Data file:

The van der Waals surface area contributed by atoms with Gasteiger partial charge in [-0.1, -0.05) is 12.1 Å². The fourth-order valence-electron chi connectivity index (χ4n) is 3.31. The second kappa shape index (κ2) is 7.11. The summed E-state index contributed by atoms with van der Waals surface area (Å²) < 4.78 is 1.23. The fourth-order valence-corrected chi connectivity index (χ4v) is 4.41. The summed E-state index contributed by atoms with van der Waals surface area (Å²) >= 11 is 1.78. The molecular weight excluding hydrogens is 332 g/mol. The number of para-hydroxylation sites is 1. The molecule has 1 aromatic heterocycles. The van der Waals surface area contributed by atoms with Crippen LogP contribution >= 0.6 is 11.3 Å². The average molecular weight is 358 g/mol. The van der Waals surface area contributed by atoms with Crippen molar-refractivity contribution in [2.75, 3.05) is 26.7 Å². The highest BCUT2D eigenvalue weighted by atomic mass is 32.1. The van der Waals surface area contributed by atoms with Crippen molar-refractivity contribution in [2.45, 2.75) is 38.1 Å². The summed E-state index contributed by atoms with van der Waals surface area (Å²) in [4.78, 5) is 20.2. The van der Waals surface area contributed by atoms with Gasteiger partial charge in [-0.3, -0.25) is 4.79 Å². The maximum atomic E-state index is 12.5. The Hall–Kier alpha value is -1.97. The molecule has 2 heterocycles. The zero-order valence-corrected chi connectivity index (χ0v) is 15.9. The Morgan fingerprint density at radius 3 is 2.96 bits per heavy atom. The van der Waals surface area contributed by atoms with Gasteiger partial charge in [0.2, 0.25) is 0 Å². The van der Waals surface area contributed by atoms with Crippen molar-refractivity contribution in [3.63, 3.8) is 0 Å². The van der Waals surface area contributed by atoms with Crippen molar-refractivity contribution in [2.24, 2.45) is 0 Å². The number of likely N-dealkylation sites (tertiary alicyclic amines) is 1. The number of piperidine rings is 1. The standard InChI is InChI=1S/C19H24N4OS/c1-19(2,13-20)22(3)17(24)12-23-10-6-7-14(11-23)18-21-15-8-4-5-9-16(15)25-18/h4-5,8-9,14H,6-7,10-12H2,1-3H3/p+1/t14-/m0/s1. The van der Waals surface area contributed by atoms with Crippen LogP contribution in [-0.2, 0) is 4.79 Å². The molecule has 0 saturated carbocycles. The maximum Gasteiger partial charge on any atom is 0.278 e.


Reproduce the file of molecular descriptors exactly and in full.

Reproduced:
The van der Waals surface area contributed by atoms with Gasteiger partial charge in [-0.1, -0.05) is 12.1 Å². The fourth-order valence-electron chi connectivity index (χ4n) is 3.31. The second kappa shape index (κ2) is 7.11. The summed E-state index contributed by atoms with van der Waals surface area (Å²) < 4.78 is 1.23. The fourth-order valence-corrected chi connectivity index (χ4v) is 4.41. The summed E-state index contributed by atoms with van der Waals surface area (Å²) >= 11 is 1.78. The molecular weight excluding hydrogens is 332 g/mol. The number of para-hydroxylation sites is 1. The molecule has 1 aromatic heterocycles. The van der Waals surface area contributed by atoms with Crippen LogP contribution >= 0.6 is 11.3 Å². The average molecular weight is 358 g/mol. The van der Waals surface area contributed by atoms with Crippen molar-refractivity contribution in [2.75, 3.05) is 26.7 Å². The highest BCUT2D eigenvalue weighted by atomic mass is 32.1. The van der Waals surface area contributed by atoms with Crippen molar-refractivity contribution in [2.45, 2.75) is 38.1 Å². The summed E-state index contributed by atoms with van der Waals surface area (Å²) in [4.78, 5) is 20.2. The van der Waals surface area contributed by atoms with Gasteiger partial charge in [-0.3, -0.25) is 4.79 Å². The maximum atomic E-state index is 12.5. The Hall–Kier alpha value is -1.97. The molecule has 2 heterocycles. The zero-order valence-corrected chi connectivity index (χ0v) is 15.9. The Morgan fingerprint density at radius 3 is 2.96 bits per heavy atom. The van der Waals surface area contributed by atoms with Gasteiger partial charge in [0.2, 0.25) is 0 Å². The van der Waals surface area contributed by atoms with Crippen molar-refractivity contribution in [3.63, 3.8) is 0 Å². The van der Waals surface area contributed by atoms with Crippen molar-refractivity contribution in [2.24, 2.45) is 0 Å². The number of likely N-dealkylation sites (tertiary alicyclic amines) is 1. The number of piperidine rings is 1. The standard InChI is InChI=1S/C19H24N4OS/c1-19(2,13-20)22(3)17(24)12-23-10-6-7-14(11-23)18-21-15-8-4-5-9-16(15)25-18/h4-5,8-9,14H,6-7,10-12H2,1-3H3/p+1/t14-/m0/s1. The van der Waals surface area contributed by atoms with Crippen LogP contribution in [-0.2, 0) is 4.79 Å². The molecule has 0 saturated carbocycles. The maximum Gasteiger partial charge on any atom is 0.278 e.